Strikers along Poland's Baltic Coast returned to work today, but miners in the vital silesian coal mines continued their walkout. The country's communist government, meanwhile, began defending its decision to allow the establishment of free trade unions and showed its good faith by releasing about 30 imprisoned dissidents.

Some Polish officials privately expressed concern at a commentary in the Soviet Communist Party newspaper Pravda that was widely interpreted as a criticism of the strike settlement. Despite the Kremlin's objections. Polish authorities have very little room for maneuver as any attempt to roll back on the agreement would undoubtedly trigger off a fresh round of labor unrest.

Workers in other Polish cities, including the industrial centers of Wroclaw and Lodz in the southwest, have already secured government concessions to match those granted to the strikers on the northern Baltic Coast. Today, the government confirmed that about 30,000 miners and steel-workers in the Katowice region of southern Poland, the country's industrial heartland, have also been on strike for the last three days.

The official Polish news agency said late Monday night that a tentative agreement had been reached with at least some of the strikers in the mines, news services reported. There were no reports from the miners, however, and it was unclear if the agreement would include all the workers in the Silesian region.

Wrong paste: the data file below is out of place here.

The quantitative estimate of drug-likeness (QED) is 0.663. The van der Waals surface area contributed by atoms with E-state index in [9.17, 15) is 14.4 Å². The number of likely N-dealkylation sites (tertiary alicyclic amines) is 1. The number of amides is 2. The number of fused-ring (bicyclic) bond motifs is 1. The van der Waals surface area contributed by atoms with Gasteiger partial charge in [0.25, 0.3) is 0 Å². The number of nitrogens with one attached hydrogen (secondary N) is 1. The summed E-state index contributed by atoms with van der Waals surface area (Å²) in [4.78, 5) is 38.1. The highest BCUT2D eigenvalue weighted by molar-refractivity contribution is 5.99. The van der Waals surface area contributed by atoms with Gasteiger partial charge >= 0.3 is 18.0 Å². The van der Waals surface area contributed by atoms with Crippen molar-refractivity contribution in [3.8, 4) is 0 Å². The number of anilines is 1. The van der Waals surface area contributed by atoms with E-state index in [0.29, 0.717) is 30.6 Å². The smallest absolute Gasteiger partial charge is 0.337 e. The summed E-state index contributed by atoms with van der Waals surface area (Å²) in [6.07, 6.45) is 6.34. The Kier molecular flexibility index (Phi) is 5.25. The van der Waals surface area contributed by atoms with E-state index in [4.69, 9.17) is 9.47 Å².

[It was also uncertain when the agreement would take effect, if it is approved.]

The miners' strike there represents a further damaging blow to the personal authority of Poland's Communist Party chief, Edward Gierek. It was in Katowice that he made his early political career, and at one time he enjoyed considerable popularity among Silesian workers.

Meanwhile, the government gave way to yet another of the strikers' demands by releasing around 30 dissidents who have been held in detention for the last two weeks. Those released include Jacek Kuron, spokesman for the Workers' Defense Committee (known from its initials in Polish as KOR), and Jan Lytinski, editor of the underground newspaper Robotnik, which provided detailed information about the strikes.

Along with many of their supporters, both men had been served with a prosecutor's warrant under which they could have been held for up to three months on suspicion of forming a criminal organization.

In newspaper editorials today, the Polish press hailed the agreements signed with strike leaders in the ports of Gdansk and Szczecin over the weekend as "a sensible compromise." The Warsaw daily Zycie Warszawa said the settlement would help "correct past errors and create conditions for the reconstruction of ties between society and the authorities."

The Polish press comment appeared at least partially aimed at persuading the Kremlin that the standing of the Polish Communist Party in national life could be strengthened rather than weakened as a result of the settlement.